Banks are shying away from bankrolling legal marijuana retailers in Washington state, according to a recent KIRO Radio story, because they are “worried about uncertainty and unquestionable risk.”

Even though the U.S. attorney general and the U.S. Treasury Department’s Financial Crimes Enforcement Network have provided guidance in offering financial services to legal pot businesses, just one credit union has agreed to help, but only for marijuana growers and processors in Eastern Washington.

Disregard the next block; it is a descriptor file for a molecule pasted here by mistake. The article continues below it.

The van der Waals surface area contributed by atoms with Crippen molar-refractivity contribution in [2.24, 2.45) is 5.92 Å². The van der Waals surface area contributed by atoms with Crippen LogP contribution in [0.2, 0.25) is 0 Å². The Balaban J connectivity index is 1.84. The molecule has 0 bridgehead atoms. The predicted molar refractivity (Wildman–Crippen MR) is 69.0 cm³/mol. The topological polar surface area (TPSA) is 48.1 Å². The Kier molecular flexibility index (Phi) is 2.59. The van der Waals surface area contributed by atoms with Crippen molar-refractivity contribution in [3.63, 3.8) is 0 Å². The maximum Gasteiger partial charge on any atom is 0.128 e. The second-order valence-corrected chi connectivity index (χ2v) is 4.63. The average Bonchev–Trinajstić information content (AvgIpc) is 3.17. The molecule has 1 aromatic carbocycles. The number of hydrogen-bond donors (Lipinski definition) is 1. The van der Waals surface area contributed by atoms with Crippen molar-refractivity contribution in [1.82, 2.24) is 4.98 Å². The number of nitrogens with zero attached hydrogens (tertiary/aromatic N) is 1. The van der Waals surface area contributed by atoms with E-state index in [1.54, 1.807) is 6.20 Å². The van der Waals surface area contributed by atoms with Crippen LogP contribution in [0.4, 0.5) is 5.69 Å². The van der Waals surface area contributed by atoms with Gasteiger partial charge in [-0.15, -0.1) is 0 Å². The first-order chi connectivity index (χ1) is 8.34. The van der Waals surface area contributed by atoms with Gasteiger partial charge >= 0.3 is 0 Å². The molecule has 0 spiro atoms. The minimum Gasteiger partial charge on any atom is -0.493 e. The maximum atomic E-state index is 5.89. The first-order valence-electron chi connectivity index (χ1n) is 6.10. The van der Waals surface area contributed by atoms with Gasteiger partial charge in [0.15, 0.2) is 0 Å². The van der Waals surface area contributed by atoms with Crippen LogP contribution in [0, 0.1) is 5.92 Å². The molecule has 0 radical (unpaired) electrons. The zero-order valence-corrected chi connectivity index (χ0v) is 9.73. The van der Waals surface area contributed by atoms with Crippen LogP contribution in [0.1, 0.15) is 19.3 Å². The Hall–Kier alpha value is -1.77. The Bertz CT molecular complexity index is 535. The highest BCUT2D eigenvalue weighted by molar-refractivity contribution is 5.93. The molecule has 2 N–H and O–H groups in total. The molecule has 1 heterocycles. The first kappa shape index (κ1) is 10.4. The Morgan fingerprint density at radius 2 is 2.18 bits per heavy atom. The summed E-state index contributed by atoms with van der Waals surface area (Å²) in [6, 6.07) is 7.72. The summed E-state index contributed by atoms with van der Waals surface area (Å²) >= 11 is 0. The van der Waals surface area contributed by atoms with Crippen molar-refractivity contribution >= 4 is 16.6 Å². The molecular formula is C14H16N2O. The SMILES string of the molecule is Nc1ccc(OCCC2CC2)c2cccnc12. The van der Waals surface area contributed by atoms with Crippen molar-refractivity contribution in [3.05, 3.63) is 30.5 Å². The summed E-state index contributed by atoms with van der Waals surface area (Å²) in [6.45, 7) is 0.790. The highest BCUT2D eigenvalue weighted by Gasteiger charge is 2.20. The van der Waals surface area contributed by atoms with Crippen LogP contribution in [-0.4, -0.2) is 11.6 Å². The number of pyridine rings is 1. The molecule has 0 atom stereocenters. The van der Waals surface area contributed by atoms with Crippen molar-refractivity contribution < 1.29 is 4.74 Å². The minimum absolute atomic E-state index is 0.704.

Banks fear the possible change in federal policy — which still outlaws marijuana as a Schedule 1 drug — with the 2016 presidential election. If bank-financed marijuana retailers are forced to close and their property seized, the banks won’t get their assets back.

Ironically, these financial institutions did not consider the monumental risks they took by approving $84 billion in unqualified home mortgages, according to Bloomberg, that later defaulted. This resulted in a $700 billion federal bailout of the banking industry in 2008 and the recent recession.

There were more than 30,000 bank repossessions in April 2014 alone, according to RealtyTrac, and many of those previously foreclosed are still sitting vacant as bank-owned properties.

We’re not buying their excuse.